WWW FAQ: How can I keep "state" information between calls to my CGI program?


How can I keep "state" information between calls to my CGI program?

Using Hidden Form Fields

One valid approach is to use hidden fields in forms. For example:
<INPUT TYPE=hidden NAME=state VALUE="hidden info to be returned with form">
By now, most browsers can handle the hidden type, but understand that some browsers will fail to hide the field (and probably confuse the user). Note that "hidden" doesn't mean "secret"; the user can always click on "view source."

The ugliness of a "hidden" field appearing on a browser that doesn't understand hidden fields can be minimized by setting SIZE=0 for that attribute.

Using PATH_INFO

Another approach is to take advantage of the PATH_INFO environment variable. PATH_INFO contains any additional text in the URL that accessed the CGI program *after* the name of the CGI program itself. For instance, if your CGI program's URL is:

http://mysite.com/cgi-bin/mycgi

But you open the following URL instead:

http://mysite.com/cgi-bin/mycgi/Bob/27

The program "mycgi" will still be executed -- and the environment variable PATH_INFO will contain the text /Bob/27. You can take advantage of this by always outputting URLs that contain the state information you are trying to keep from one call to the next.

Keep in mind that URLs are limited to 1024 characters; browsers are not required to cope with more than that. If you need more, or dislike long URLs, simply keep the name of a temporary file in the PATH_INFO section of the URL and store information about that session in the temporary file.

Using HTTP "Cookies"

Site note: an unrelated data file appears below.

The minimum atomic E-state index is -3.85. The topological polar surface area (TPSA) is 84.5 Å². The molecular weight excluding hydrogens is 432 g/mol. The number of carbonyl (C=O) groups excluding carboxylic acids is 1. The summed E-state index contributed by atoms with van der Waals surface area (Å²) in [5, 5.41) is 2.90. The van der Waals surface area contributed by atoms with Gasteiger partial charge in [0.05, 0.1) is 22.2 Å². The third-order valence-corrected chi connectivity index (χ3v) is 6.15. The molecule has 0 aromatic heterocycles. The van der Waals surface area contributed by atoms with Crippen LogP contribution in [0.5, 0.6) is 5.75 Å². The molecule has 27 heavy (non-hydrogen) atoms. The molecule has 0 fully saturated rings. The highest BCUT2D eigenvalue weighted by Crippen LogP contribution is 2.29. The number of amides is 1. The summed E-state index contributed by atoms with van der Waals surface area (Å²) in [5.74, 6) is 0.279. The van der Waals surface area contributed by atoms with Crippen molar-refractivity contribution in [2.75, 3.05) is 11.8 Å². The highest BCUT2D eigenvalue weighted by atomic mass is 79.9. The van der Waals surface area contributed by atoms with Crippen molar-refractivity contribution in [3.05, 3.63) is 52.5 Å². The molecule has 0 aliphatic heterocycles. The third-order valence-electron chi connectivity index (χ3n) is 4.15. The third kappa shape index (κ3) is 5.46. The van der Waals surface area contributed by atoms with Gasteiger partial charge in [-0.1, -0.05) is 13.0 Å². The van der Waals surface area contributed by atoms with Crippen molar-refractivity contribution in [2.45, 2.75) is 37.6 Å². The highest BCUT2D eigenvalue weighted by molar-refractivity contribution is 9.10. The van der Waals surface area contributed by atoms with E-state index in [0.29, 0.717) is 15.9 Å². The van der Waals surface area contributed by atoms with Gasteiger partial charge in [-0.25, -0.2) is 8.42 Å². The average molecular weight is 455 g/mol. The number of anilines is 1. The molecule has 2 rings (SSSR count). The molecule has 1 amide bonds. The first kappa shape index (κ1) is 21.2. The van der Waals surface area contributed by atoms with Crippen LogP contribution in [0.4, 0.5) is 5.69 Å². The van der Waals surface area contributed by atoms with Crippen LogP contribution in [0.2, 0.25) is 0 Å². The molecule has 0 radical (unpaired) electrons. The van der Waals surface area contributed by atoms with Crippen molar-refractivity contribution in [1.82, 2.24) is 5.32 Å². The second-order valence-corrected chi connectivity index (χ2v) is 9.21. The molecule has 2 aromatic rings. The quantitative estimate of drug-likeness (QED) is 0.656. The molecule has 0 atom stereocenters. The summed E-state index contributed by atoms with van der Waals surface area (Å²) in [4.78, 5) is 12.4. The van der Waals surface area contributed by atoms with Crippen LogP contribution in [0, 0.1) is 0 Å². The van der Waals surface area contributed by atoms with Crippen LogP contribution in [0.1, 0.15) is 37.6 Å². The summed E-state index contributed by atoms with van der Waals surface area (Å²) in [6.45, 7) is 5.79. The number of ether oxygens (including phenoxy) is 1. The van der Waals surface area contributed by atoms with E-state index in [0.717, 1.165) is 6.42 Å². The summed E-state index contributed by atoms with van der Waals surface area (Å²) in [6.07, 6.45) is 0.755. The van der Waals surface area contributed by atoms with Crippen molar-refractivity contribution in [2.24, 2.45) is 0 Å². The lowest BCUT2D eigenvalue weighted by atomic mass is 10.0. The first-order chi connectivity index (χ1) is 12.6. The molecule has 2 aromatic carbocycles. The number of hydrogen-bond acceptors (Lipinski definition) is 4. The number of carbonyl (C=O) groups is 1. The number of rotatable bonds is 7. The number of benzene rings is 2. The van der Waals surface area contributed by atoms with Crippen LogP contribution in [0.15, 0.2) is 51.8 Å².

"Cookies" are a new mechanism, proposed by Netscape, which allows the browser to keep state information supplied to it by the server. The next time a request is made for a URL in a particular portion of the server, the relevant "cookie" will be sent to the server as part of the request! Cookies are currently implemented by Netscape and by Microsoft's Internet Explorer (2.0). By the time you read this more browsers may support them. But it is best to ensure that your pages are still usable without them.

For example, your CGI program might output the following to set a cookie. (Note that the Set-Cookie header must appear in its entirety on one line.)

Content-type: text/html
Set-Cookie: cookiename=valueofcookie; expires=Saturday, 28-Feb-96 23:59:59 GMT; path=/cgi-bin/mycgiprogram

<h1>Web page follows.<h1>

This sets a cookie which will always be sent back to your server along with every request for a document on your server with a local URL beginning with /cgi-bin/mycgiprogram. The cookie will continue to be sent until the expiration time. The expiration time should be set using Greenwich Mean Time as shown above, but note that the browser may have a poor idea of the local time zone. For that reason it is best to set cookies to expire at least 24 hours in the future.

When your CGI program is accessed again by the user, the cookies sent by the browser will appear in the HTTP_COOKIE environment variable. each cookie will appear as a NAME=VALUE pair; pairs will be separated by a semicolon followed by optional white space.

As with form submissions, unusual characters in cookies should be escaped using the %xx notation (% followed by two hexadecimal digits specifying the ascii code of the character).

See Netscape's Cookie Specification Page <URL:http://www.netscape.com/newsref/std/cookie_spec.html> for more detailed and precise information.


World Wide Web FAQ